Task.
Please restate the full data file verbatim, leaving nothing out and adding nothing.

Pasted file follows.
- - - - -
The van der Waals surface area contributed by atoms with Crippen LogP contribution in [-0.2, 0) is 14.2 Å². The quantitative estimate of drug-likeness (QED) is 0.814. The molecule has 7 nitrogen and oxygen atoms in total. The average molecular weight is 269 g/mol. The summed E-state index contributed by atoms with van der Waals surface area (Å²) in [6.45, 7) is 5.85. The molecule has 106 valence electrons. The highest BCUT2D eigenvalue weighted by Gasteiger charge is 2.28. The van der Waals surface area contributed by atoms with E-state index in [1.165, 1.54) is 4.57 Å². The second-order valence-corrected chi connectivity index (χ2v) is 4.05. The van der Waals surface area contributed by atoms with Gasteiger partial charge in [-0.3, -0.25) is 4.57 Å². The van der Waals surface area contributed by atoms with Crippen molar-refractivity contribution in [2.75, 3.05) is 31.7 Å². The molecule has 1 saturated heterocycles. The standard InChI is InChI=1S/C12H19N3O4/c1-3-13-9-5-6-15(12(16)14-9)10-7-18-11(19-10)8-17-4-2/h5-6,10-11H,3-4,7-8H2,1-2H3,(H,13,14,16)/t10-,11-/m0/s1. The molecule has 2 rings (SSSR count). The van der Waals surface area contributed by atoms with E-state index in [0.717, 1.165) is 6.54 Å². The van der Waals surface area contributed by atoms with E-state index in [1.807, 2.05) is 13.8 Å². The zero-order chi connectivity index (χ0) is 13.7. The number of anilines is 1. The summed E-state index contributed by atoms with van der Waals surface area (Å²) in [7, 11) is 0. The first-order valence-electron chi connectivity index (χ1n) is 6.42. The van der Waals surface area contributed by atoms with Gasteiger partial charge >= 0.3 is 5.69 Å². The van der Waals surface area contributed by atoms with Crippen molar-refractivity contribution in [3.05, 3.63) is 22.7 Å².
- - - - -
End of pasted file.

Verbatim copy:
The van der Waals surface area contributed by atoms with Crippen LogP contribution in [-0.2, 0) is 14.2 Å². The quantitative estimate of drug-likeness (QED) is 0.814. The molecule has 7 nitrogen and oxygen atoms in total. The average molecular weight is 269 g/mol. The summed E-state index contributed by atoms with van der Waals surface area (Å²) in [6.45, 7) is 5.85. The molecule has 106 valence electrons. The highest BCUT2D eigenvalue weighted by Gasteiger charge is 2.28. The van der Waals surface area contributed by atoms with E-state index in [1.165, 1.54) is 4.57 Å². The second-order valence-corrected chi connectivity index (χ2v) is 4.05. The van der Waals surface area contributed by atoms with Gasteiger partial charge in [-0.3, -0.25) is 4.57 Å². The van der Waals surface area contributed by atoms with Crippen molar-refractivity contribution in [2.75, 3.05) is 31.7 Å². The molecule has 1 saturated heterocycles. The standard InChI is InChI=1S/C12H19N3O4/c1-3-13-9-5-6-15(12(16)14-9)10-7-18-11(19-10)8-17-4-2/h5-6,10-11H,3-4,7-8H2,1-2H3,(H,13,14,16)/t10-,11-/m0/s1. The molecule has 2 rings (SSSR count). The van der Waals surface area contributed by atoms with E-state index in [0.717, 1.165) is 6.54 Å². The van der Waals surface area contributed by atoms with E-state index in [1.807, 2.05) is 13.8 Å². The zero-order chi connectivity index (χ0) is 13.7. The number of anilines is 1. The summed E-state index contributed by atoms with van der Waals surface area (Å²) in [7, 11) is 0. The first-order valence-electron chi connectivity index (χ1n) is 6.42. The van der Waals surface area contributed by atoms with Gasteiger partial charge >= 0.3 is 5.69 Å². The van der Waals surface area contributed by atoms with Crippen molar-refractivity contribution in [3.05, 3.63) is 22.7 Å².